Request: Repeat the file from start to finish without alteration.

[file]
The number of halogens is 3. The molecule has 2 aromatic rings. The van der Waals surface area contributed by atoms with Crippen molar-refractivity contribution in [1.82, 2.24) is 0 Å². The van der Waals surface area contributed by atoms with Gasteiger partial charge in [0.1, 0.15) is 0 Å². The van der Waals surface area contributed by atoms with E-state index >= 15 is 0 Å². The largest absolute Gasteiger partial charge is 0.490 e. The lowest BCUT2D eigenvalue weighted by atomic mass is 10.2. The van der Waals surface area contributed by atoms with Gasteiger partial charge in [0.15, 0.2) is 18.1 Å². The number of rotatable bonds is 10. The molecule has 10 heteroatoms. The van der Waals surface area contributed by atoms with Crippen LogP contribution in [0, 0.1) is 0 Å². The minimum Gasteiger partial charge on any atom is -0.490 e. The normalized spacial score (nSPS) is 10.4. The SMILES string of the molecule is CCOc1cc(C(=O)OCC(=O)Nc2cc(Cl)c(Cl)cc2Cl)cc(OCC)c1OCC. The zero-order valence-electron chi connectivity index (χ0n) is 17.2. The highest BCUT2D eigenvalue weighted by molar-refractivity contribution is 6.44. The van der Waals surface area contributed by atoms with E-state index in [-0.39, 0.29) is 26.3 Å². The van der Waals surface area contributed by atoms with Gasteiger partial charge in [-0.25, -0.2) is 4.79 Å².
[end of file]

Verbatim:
The number of halogens is 3. The molecule has 2 aromatic rings. The van der Waals surface area contributed by atoms with Crippen molar-refractivity contribution in [1.82, 2.24) is 0 Å². The van der Waals surface area contributed by atoms with Gasteiger partial charge in [0.1, 0.15) is 0 Å². The van der Waals surface area contributed by atoms with E-state index >= 15 is 0 Å². The largest absolute Gasteiger partial charge is 0.490 e. The lowest BCUT2D eigenvalue weighted by atomic mass is 10.2. The van der Waals surface area contributed by atoms with Gasteiger partial charge in [0.15, 0.2) is 18.1 Å². The number of rotatable bonds is 10. The molecule has 10 heteroatoms. The van der Waals surface area contributed by atoms with Crippen LogP contribution in [0, 0.1) is 0 Å². The minimum Gasteiger partial charge on any atom is -0.490 e. The normalized spacial score (nSPS) is 10.4. The SMILES string of the molecule is CCOc1cc(C(=O)OCC(=O)Nc2cc(Cl)c(Cl)cc2Cl)cc(OCC)c1OCC. The zero-order valence-electron chi connectivity index (χ0n) is 17.2. The highest BCUT2D eigenvalue weighted by molar-refractivity contribution is 6.44. The van der Waals surface area contributed by atoms with E-state index in [-0.39, 0.29) is 26.3 Å². The van der Waals surface area contributed by atoms with Gasteiger partial charge in [-0.25, -0.2) is 4.79 Å².